Saturday 31 July 2010

That Soham killer story

On the face of it, the Soham killer may have a point. There is a duty of care to prisoners, and it's possible he's been let down in this respect. Not that anyone cares, except him.

I will not re-open the recent debate on the death penalty, but if the pro-hanging contingent need a poster boy, Huntley is it. Probably only Ian Brady stands between him and the crown of most hated man, and I expect a majority believe the only just sentence would have involved a hood, a rope and a trap door (or indeed something more medieval).

A sizable percentage of the population are gratified by each act of violence inflicted on him, but personally, I don't think we should leave justice to violent offenders to mete out on an ad hoc basis. Any money that he is awarded should go to the victims' families, and if this isn't how it works at present, I suggest the laws are fixed so it does in future.

The ultimate defence of Zeitgeist

Elsewhere in bloggerland I have been arguing about the Zeitgeist documentaries, which I hold to be pernicious bullshit, which call for the most hellish totalitarianism possible, presided over by supposedly enlightened beings a la Plato's Republic. I haven't seen them recently, but due to the conversation, I revisited the Alex Jones' review, which shoots most of the holes I would, and then came upon this 'rebuttal', which cracked me up. Life may be too short to watch the whole thing. I merely present you with the opportunity.

Thursday 29 July 2010

The art of misdirection

I can't remember if I've ever posted this before, but it's still funny, so never mind. For those of you who don't know, it is a piss-take of the trial and acquittal of Jeremy Thorpe, erstwhile leader of the Liberal Party.

Wikileaks: who's pulling the strings?

There's something very fishy about Wikileaks' big story. The agenda seems to be:

1 Blame Pakistan
2 Implicate Iran
3 Continue the myth that Osama Bin Laden is still out there, hiding in the shadows

There's also the way Wikileaks has gone about releasing the information; hyping it for some time, giving it to selected establishment media, something ain't right with this.

Tuesday 27 July 2010

Doctor Who before he learned to hate guns

Taking a small step to reduce my ever-growing book mountain, I gave a load of old Doctor Who books to my friend's kid, who's a fan of the show, including the above number, with my favourite Doctor, Tom Baker. My young friend was most surprised to see the Doctor carrying a firearm on the cover of this and other stories. Apparently since I was a child, the Doctor has developed a hatred of guns; an interesting example of propaganda being inserted into children's television.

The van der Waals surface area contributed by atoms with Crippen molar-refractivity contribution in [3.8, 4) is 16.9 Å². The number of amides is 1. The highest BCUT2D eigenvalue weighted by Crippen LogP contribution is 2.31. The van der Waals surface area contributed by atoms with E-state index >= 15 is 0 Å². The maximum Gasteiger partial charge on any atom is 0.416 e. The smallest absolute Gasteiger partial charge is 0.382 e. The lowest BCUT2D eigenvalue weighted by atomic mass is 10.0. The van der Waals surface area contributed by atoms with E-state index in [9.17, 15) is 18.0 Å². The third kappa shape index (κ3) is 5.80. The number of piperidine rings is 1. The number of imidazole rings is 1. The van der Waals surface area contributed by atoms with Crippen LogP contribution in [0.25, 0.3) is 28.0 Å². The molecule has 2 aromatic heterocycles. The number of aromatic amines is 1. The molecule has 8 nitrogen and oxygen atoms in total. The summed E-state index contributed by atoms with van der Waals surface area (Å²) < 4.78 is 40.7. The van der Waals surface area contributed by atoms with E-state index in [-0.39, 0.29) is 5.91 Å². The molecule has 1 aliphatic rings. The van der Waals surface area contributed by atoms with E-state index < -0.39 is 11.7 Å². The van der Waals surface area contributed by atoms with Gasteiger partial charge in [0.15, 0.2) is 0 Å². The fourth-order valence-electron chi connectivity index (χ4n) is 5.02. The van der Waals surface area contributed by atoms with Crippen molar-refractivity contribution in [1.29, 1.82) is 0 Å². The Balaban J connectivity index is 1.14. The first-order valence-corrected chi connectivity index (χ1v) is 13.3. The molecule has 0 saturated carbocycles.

(Here's a taste of the story, but be warned! One of the characters smokes a cigar - shocking stuff)

Fury's not what it was

Who are the strange people who watch Top Gear, solely in order to be offended by Jeremy Clarkson? This time an anecdote about a woman in a burka has inspired literally, err, seven complaints, which is enough for the headline 'Jeremy Clarkson sparks fury over burka babes underwear joke' in the Daily Mail. In this article we learn:

"The Muslim Women's Network UK last night criticised Top Gear after they joked about using the burka as a way of preventing drivers being distracted by female pedestrians.

Faeeza Vaid, co-ordinator at the organisation, said: 'The debate surrounding the burka is a serious issue which shouldn't be publicly joked about. Rather than joking about it, we should be having serious dialogue.'"

On this last point, I beg to differ. Anything is fair game to humour, and although I don't support calls to invoke the power of the state to prevent women wearing a burka, I don't see why the rest of us shouldn't take the piss.

Cameron - a trEU believer

Remember when David Cameron, the archetypal lying, fake, principle-free-zone politician told us about his 'cast-iron guarantee' that we would have a referendum, and how that 'cast-iron guarantee' turned out to be a lie, and how we were then promised a referendum 'next time', in other words sometime never that a similar treaty handing over whatever's left to hand over of our sovereignty to the crooked politicians, former communists and Hegel-worshipping bureaucrats of Brussels, with a knowing wink to the wings, as there will be no new treaty, Lisbon being the capstone on the pyramid?